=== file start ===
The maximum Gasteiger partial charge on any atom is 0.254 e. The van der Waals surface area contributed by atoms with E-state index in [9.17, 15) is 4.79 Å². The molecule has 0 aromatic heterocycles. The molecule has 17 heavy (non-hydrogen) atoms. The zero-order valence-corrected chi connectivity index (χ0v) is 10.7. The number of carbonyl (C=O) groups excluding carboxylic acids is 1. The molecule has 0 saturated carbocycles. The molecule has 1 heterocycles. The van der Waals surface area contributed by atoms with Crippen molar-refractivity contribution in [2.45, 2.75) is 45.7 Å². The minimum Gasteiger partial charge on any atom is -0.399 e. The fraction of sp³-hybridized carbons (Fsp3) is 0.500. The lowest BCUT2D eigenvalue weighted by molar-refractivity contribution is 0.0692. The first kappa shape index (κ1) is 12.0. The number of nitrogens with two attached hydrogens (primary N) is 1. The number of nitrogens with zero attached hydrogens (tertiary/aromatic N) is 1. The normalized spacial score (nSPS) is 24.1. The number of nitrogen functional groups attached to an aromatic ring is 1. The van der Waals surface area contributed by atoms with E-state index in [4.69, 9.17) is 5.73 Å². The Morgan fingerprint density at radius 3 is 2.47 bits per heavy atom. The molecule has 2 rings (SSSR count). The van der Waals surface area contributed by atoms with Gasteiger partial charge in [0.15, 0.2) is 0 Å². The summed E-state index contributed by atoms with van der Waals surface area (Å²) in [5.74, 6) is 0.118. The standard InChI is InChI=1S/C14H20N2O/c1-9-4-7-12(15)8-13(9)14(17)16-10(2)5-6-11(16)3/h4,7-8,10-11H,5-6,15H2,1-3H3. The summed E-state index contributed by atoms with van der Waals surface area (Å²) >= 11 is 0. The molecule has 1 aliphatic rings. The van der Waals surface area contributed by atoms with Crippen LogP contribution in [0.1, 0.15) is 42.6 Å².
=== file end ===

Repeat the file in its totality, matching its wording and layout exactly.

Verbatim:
The maximum Gasteiger partial charge on any atom is 0.254 e. The van der Waals surface area contributed by atoms with E-state index in [9.17, 15) is 4.79 Å². The molecule has 0 aromatic heterocycles. The molecule has 17 heavy (non-hydrogen) atoms. The zero-order valence-corrected chi connectivity index (χ0v) is 10.7. The number of carbonyl (C=O) groups excluding carboxylic acids is 1. The molecule has 0 saturated carbocycles. The molecule has 1 heterocycles. The van der Waals surface area contributed by atoms with Crippen molar-refractivity contribution in [2.45, 2.75) is 45.7 Å². The minimum Gasteiger partial charge on any atom is -0.399 e. The fraction of sp³-hybridized carbons (Fsp3) is 0.500. The lowest BCUT2D eigenvalue weighted by molar-refractivity contribution is 0.0692. The first kappa shape index (κ1) is 12.0. The number of nitrogens with two attached hydrogens (primary N) is 1. The number of nitrogens with zero attached hydrogens (tertiary/aromatic N) is 1. The normalized spacial score (nSPS) is 24.1. The number of nitrogen functional groups attached to an aromatic ring is 1. The van der Waals surface area contributed by atoms with E-state index in [4.69, 9.17) is 5.73 Å². The Morgan fingerprint density at radius 3 is 2.47 bits per heavy atom. The molecule has 2 rings (SSSR count). The van der Waals surface area contributed by atoms with Gasteiger partial charge in [0.15, 0.2) is 0 Å². The summed E-state index contributed by atoms with van der Waals surface area (Å²) in [5.74, 6) is 0.118. The standard InChI is InChI=1S/C14H20N2O/c1-9-4-7-12(15)8-13(9)14(17)16-10(2)5-6-11(16)3/h4,7-8,10-11H,5-6,15H2,1-3H3. The summed E-state index contributed by atoms with van der Waals surface area (Å²) >= 11 is 0. The molecule has 1 aliphatic rings. The van der Waals surface area contributed by atoms with Crippen LogP contribution in [0.1, 0.15) is 42.6 Å².